The Quest is one of the world’s favourite stories and every year we retell it at Wimbledon. As always, a series of ever-escalating challenges faces the hero. Naturally, the last task – the last chapter – is the hardest of all.


The final at Wimbledon is Odysseus arriving at Ithaca to find his home taken over by the dreadful suitors. It’s Frodo Baggins arriving at the Cracks of Doom with the dreadful ring of power around his neck. It’s the final assault on the rabbits of Watership Down led by the dreadful General Woundwort.

The singles championships at Wimbledon are the epic tale of the Quest told in seven chapters (there being seven rounds), and chapter seven is, every single year, a devastating revelation of the nature of the champion: their beauties, their glories, their vulnerabilities.

It follows that finals weekend is always special. And for those who have spent the past fortnight scarcely leaving the grounds for anything other than sleep, the very last day of all has a joyous school’s-out, Last Night of the Proms feel.

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It’s always accompanied by the certainty that something special will take place that day. I’ve lost count of the number of times I have taken my place on Centre Court on the final day, but I can tell you for a fact that not one single day has been a disappointment.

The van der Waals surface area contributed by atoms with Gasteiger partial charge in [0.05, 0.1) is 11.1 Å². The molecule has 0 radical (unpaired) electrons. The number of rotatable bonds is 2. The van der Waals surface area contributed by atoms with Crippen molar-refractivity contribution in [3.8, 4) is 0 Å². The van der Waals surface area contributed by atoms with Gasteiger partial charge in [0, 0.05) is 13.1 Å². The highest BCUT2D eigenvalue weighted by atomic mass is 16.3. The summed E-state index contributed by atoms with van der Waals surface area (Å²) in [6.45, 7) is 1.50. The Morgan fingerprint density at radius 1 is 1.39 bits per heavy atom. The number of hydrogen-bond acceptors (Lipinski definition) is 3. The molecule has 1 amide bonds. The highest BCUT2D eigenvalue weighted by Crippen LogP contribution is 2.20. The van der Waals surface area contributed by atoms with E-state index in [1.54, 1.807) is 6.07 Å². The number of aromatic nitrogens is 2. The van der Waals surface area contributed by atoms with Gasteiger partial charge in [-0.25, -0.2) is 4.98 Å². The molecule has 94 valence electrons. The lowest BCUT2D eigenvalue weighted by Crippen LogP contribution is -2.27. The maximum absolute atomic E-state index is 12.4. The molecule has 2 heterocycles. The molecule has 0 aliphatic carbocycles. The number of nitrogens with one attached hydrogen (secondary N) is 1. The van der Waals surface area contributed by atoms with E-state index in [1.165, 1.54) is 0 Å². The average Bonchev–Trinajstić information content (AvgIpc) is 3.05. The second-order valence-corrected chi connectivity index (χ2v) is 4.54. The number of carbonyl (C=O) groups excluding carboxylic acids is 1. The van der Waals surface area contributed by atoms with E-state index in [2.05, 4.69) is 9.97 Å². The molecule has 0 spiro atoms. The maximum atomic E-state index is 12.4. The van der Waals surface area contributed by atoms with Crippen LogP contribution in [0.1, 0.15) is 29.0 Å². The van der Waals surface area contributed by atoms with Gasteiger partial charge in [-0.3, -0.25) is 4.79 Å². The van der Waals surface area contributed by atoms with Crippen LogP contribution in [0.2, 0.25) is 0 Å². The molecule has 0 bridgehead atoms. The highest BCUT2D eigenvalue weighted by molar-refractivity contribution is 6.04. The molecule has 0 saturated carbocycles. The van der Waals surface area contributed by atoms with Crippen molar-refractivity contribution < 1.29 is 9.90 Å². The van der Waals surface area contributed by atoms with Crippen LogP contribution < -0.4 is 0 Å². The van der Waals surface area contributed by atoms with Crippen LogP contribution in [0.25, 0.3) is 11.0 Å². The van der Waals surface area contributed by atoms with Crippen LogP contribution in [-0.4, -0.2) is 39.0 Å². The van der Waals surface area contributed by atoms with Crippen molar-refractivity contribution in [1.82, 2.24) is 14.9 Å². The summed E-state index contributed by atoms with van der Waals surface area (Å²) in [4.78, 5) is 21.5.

It’s all in the gradual ratcheting-up of the tension. You thought the last match mattered? Now try this. And then the next… and each turn of the screw reveals more and more of the contenders. The ever-increasing demands overwhelm some players – while the great ones find only inspiration in the ever-greater difficulties.

But I shouldn’t boast about being on Centre Court. We’re all on Centre Court these days. That’s what television does for us.

Play! The umpire’s call stills the buzz of conversation. From the top of the stands – on some occasions I’ve been close to the roof – you can still hear the sound of a tennis ball bouncing on the grass, grass now bald along the baseline.

And then the whop of racket against ball, and the day’s first grunt, and if you thought that was tense, stick around, for it’ll only get worse…

My favourite final day final? All of them. Following Wimbledon is a cumulative experience: every tournament you have ever watched adds to the meaning of the one going on right now. But let’s have just three.

In 1999 Pete Sampras faced Andre Agassi. Agassi played perfect tennis that day, so Pete… somehow went beyond perfection and won in three devastating sets. Then, in 2006, Roger Federer lost the third set to Rafael Nadal, raised his game yet again and it was too much for Rafa, too much for anyone. And of course, in 2013, a certain Scot – the one who chose to be a great player in the era of the three gods – still managed an unforgettable victory.

Oh, but I’ve missed out your favourite. That’s because there are too many to choose from – like 1980, the year Bjorn Borg came back to win after losing that fourth-set tiebreak 18-16 to John (whatever happened to him?) McEnroe.

Sport is impossible to predict, but one thing about the final day at Wimbledon is certain. It’s great. The Quest will be completed.


The Wimbledon women’s singles finals are on Saturday at 1pm on BBC1 and the men’s singles finals are on Sunday at 1.50pm on BBC1. The new actor to play The Doctor in Doctor Who will be announced after the match.